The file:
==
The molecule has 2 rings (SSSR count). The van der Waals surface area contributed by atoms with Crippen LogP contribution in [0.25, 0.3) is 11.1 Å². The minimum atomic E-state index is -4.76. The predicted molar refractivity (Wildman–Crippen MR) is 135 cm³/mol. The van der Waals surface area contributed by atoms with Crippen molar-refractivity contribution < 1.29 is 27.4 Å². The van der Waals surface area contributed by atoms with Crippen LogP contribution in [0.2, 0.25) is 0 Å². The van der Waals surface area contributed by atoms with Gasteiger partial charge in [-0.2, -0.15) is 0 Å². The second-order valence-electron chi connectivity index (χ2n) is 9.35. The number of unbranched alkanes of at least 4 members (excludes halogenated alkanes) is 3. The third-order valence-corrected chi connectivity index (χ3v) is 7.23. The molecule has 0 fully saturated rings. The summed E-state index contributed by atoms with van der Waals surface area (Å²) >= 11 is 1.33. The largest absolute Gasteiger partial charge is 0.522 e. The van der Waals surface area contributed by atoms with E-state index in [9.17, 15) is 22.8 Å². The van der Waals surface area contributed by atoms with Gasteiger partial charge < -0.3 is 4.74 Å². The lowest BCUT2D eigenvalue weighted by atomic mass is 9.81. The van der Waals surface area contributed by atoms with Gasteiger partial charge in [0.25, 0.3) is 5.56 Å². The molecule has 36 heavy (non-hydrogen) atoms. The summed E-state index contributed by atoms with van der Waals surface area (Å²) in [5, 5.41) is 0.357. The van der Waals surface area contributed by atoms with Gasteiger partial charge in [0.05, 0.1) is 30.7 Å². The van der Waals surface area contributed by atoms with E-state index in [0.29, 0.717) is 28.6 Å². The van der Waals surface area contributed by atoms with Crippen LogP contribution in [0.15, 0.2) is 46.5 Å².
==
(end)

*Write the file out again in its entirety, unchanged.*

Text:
The molecule has 2 rings (SSSR count). The van der Waals surface area contributed by atoms with Crippen LogP contribution in [0.25, 0.3) is 11.1 Å². The minimum atomic E-state index is -4.76. The predicted molar refractivity (Wildman–Crippen MR) is 135 cm³/mol. The van der Waals surface area contributed by atoms with Crippen molar-refractivity contribution < 1.29 is 27.4 Å². The van der Waals surface area contributed by atoms with Crippen LogP contribution in [0.2, 0.25) is 0 Å². The van der Waals surface area contributed by atoms with Gasteiger partial charge in [-0.2, -0.15) is 0 Å². The second-order valence-electron chi connectivity index (χ2n) is 9.35. The number of unbranched alkanes of at least 4 members (excludes halogenated alkanes) is 3. The third-order valence-corrected chi connectivity index (χ3v) is 7.23. The molecule has 0 fully saturated rings. The summed E-state index contributed by atoms with van der Waals surface area (Å²) >= 11 is 1.33. The largest absolute Gasteiger partial charge is 0.522 e. The van der Waals surface area contributed by atoms with E-state index in [9.17, 15) is 22.8 Å². The van der Waals surface area contributed by atoms with Gasteiger partial charge < -0.3 is 4.74 Å². The lowest BCUT2D eigenvalue weighted by atomic mass is 9.81. The van der Waals surface area contributed by atoms with Gasteiger partial charge in [0.25, 0.3) is 5.56 Å². The molecule has 36 heavy (non-hydrogen) atoms. The summed E-state index contributed by atoms with van der Waals surface area (Å²) in [5, 5.41) is 0.357. The van der Waals surface area contributed by atoms with Gasteiger partial charge in [0.05, 0.1) is 30.7 Å². The van der Waals surface area contributed by atoms with E-state index in [0.29, 0.717) is 28.6 Å². The van der Waals surface area contributed by atoms with Crippen LogP contribution in [0.15, 0.2) is 46.5 Å².